by Leonard Trelawny Hobhouse
Leonard Trelawny Hobhouse (September 8, 1864 – June 21, 1929) was a sociologist and political scientist, known as an early and powerful proponent of the “New Liberal” movement in England. He worked as a journalist for a decade, as a secretary for a trade union, and later as a professor of sociology at the University of London.
Hobhouse was strongly influenced by the work of John Stuart Mill, and was agnostic, a feminist, a secularist and described himself as a liberal socialist. He argued that wealth had a social dimension, and was not acquired through individual effort, but rather social organization. He was against imperialism, as he was against the “archaic order of society and older forms of coercion” as well. His sister, Emily Hobhouse was also a feminist, anti-imperialist and was best known for revealing the awful conditions inside British incarceration camps in South Africa, particularly those holding women and children.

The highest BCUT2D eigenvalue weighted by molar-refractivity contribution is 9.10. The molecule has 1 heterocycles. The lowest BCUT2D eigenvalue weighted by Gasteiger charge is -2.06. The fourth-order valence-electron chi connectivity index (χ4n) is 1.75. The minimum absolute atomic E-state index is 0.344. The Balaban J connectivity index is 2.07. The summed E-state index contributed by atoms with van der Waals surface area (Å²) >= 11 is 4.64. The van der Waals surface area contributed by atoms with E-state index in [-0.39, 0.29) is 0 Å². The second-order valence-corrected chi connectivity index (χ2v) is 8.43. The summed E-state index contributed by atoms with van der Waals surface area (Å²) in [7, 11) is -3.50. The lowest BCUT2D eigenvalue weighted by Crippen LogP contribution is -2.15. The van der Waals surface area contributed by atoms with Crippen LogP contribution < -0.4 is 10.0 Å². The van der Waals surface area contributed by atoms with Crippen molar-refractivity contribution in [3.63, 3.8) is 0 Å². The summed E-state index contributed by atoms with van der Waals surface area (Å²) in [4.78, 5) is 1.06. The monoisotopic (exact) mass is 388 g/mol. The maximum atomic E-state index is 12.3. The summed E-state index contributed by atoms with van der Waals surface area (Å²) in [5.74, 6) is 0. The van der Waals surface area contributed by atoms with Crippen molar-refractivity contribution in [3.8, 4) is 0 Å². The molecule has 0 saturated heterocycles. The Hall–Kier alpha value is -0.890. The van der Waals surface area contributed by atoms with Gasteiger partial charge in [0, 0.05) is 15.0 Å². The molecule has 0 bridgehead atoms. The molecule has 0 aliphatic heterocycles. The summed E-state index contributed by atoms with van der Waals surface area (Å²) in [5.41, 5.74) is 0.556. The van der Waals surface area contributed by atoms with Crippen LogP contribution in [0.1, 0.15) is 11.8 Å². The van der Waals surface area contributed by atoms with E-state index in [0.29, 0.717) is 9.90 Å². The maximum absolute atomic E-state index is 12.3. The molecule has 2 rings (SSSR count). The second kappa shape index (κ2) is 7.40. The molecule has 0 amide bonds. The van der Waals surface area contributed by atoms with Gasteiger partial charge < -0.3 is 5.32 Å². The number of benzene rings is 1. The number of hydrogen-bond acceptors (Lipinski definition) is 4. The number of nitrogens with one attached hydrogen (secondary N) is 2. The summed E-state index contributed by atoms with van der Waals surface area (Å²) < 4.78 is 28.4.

The Labour Movement was one of Hobhouse’s first book, published in 1893. He wrote numerous other works, including Democracy and Reaction (1905), The Rational Good: A Study in the Logic of Practice (1921); The Elements of Social Justice (1922).
This new edition is dedicated to Steven Rathgeb Smith, able director of the American Political Science Association.